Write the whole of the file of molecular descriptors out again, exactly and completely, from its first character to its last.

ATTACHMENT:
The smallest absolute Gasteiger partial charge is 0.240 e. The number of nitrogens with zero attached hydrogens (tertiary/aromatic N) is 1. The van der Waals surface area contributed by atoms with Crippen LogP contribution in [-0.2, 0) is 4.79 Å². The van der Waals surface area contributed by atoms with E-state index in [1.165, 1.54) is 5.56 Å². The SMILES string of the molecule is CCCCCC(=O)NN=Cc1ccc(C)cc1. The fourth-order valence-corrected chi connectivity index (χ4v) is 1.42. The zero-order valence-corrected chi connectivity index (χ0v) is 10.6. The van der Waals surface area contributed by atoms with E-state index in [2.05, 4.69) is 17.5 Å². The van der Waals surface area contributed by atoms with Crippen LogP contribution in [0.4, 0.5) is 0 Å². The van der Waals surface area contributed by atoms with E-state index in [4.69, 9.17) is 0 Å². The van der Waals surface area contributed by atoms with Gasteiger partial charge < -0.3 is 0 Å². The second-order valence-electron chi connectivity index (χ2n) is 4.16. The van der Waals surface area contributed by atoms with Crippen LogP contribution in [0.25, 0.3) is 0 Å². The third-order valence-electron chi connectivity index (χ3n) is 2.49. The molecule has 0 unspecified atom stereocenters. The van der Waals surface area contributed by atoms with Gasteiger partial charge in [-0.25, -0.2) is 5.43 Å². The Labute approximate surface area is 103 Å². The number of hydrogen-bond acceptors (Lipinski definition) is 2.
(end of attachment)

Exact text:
The smallest absolute Gasteiger partial charge is 0.240 e. The number of nitrogens with zero attached hydrogens (tertiary/aromatic N) is 1. The van der Waals surface area contributed by atoms with Crippen LogP contribution in [-0.2, 0) is 4.79 Å². The van der Waals surface area contributed by atoms with E-state index in [1.165, 1.54) is 5.56 Å². The SMILES string of the molecule is CCCCCC(=O)NN=Cc1ccc(C)cc1. The fourth-order valence-corrected chi connectivity index (χ4v) is 1.42. The zero-order valence-corrected chi connectivity index (χ0v) is 10.6. The van der Waals surface area contributed by atoms with E-state index in [2.05, 4.69) is 17.5 Å². The van der Waals surface area contributed by atoms with Crippen LogP contribution in [0.4, 0.5) is 0 Å². The van der Waals surface area contributed by atoms with E-state index in [4.69, 9.17) is 0 Å². The van der Waals surface area contributed by atoms with Gasteiger partial charge < -0.3 is 0 Å². The second-order valence-electron chi connectivity index (χ2n) is 4.16. The van der Waals surface area contributed by atoms with Crippen LogP contribution in [0.25, 0.3) is 0 Å². The third-order valence-electron chi connectivity index (χ3n) is 2.49. The molecule has 0 unspecified atom stereocenters. The van der Waals surface area contributed by atoms with Gasteiger partial charge in [-0.25, -0.2) is 5.43 Å². The Labute approximate surface area is 103 Å². The number of hydrogen-bond acceptors (Lipinski definition) is 2.